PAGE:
Gareth's just phoned to ask if I would be available to steward and de-rig for the Shine gig up at Stantonbury tomorrow night. I couldn't think of any immediate reason why not - and I wasn't looking for reasons, anyway, let's be clear - so I've agreed to do that. This is the second time Shine - or Shine MK as they are now officially known for reasons many bands will probably appreciate - have been invited into Stantonbury, which is a major achievement given the background to the school. If it's as good as the last gig there, it should be a truly excellent evening for everyone involved.
Heck, you can't even go into the bank and just get cash these days. As a result of popping in to the bank downstairs to get a few quid to see me through to the weekend, I now seem to have got not only a leaflet about NatWest's new internet service, but also a CD-ROM for it - yes, it's yet another BT Click rebranding job - and even a t-shirt. No, you are quite right, I wouldn't be seen dead openly wearing a t-shirt advertising NatWest, but at least I can hide the logo in a way I wouldn't have been able to had I opted for the baseball cap. Still, mustn't grumble; after all, freebies are freebies...
It's not really been a very good evening, to be perfectly frank, although to be equally honest, I probably didn't go into it in the best frame of mind, what with recent family concerns and so on as well as being generally weary. But even so, something didn't feel at all right at neighbourhood group, and it soon dawned on me that one of the underlying problems was a decided lack of people of my own age, or other single people. At least the latter was certainly confirmed by the fact that the only people to make any great effort to join with me in conversation were Martin and Lesley, and it only took a quick glance around the room to confirm the age problem also to be all too real.
Admittedly, this was a bit of an unusual evening in that both Springfield groups were combined, and I don't thrive well in crowded situations at the best of times, but I'm not really sure even our regular group would be much better. It's absolutely no reflection on the individuals involved, but I really feel I just don't fit in with a group with virtually no under-forty representation, especially when Chris and Claire don't attend so much these days. I'm not sure what Mark's future is, neighbourhood-group-wise, with the group he's been caretaking having finally been appointed a permanent leader as from this evening, so he might be making a return to our group I guess, but he might equally feel settled where he is, even in a non-leadership role.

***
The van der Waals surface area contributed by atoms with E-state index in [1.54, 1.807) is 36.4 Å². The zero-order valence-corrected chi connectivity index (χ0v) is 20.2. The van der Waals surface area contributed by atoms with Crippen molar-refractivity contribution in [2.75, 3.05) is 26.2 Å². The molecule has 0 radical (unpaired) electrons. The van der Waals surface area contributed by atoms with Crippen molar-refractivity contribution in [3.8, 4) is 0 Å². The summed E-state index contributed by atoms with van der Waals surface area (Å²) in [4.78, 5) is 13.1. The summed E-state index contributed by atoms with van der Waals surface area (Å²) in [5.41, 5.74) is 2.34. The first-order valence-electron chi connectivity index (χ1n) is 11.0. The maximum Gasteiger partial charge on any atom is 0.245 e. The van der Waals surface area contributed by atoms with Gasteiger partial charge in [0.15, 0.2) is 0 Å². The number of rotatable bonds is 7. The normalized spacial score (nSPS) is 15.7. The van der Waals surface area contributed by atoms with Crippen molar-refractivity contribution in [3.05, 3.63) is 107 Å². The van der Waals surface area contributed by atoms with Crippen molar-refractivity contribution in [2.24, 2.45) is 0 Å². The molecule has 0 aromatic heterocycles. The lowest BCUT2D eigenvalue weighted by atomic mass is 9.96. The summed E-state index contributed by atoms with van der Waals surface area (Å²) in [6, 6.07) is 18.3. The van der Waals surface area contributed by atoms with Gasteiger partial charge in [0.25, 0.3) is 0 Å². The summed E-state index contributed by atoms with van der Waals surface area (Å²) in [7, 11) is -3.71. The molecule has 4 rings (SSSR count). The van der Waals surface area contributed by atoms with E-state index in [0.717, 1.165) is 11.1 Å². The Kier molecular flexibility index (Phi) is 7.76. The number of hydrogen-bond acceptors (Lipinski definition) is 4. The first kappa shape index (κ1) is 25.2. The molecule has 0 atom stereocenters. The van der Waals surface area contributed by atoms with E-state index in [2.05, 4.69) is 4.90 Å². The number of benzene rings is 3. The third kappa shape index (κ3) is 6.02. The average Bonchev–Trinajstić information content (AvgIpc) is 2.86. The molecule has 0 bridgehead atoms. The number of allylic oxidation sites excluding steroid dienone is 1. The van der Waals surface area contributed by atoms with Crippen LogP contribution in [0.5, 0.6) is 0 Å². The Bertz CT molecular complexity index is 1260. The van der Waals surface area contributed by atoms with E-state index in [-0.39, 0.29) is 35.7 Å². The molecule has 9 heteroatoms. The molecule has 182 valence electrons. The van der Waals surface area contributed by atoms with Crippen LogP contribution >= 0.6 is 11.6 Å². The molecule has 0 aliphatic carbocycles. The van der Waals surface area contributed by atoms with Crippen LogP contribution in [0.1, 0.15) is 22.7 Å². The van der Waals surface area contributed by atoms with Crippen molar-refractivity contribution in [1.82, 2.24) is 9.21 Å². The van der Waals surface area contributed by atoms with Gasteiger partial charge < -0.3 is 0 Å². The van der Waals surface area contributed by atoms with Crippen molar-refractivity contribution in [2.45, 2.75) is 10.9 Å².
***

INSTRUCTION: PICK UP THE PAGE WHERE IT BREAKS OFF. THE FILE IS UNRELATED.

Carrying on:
Anyway, I don't plan on making any rushed decisions, but this is something I'll be giving some serious thought to, and talking to a good number of people - both leaders and other trusted friends - about, because I'm sure there is a solution that can work well, but I don't want to hurt anyone in the process. Although in MKCF our neighbourhood groups are generally organised geographically - hence their name, obviously - even tonight Paul talked about the possibility of alternative groupings based on other factors, so I guess there is light at the end of the tunnel, and it was perhaps no coincidence that I was feeling as I did on a night the topic was brought to the forefront.
It's half past ten, and I still feel like sleeping - and it's not as if I didn't get a fairly reasonable bit of kip last night. With busy nights out tonight and Saturday, if I'm awake for Zoe - or anyone else for that matter - on Sunday, it'll be a miracle. To make matters worse, I've just realised I made a poor choice of day to have my annual appraisal; next Friday morning isn't that clever in retrospect, given that I hope to be staying up late - or getting up early - to watch the total lunar eclipse only a few hours beforehand, and the Friday evening's likely to be another long one thanks to a final band practice. Maybe it'll be cloudy, just for a change.
To my horror, whilst bored and playing with my shoes whilst waiting for neighbourhood group to start properly last night, I found that my soles are falling apart a little where they flex. Or more than a little given that one of the cracks that's appeared goes all the way through to whatever the soft stuff is in the middle that obviously gives the nicely cushioned feel. I just know that the next time I step in a puddle I'm going to get very wet feet, though hopefully my remedial treatment will go some way to minimising the soaking. Yes, I knew that Superglue was going to come in handy again sometime, though I must admit I'm not overly confident it's going to do a lot of good given that the cracking obviously originally occurred because it's a stress-point. It was worth a try, though...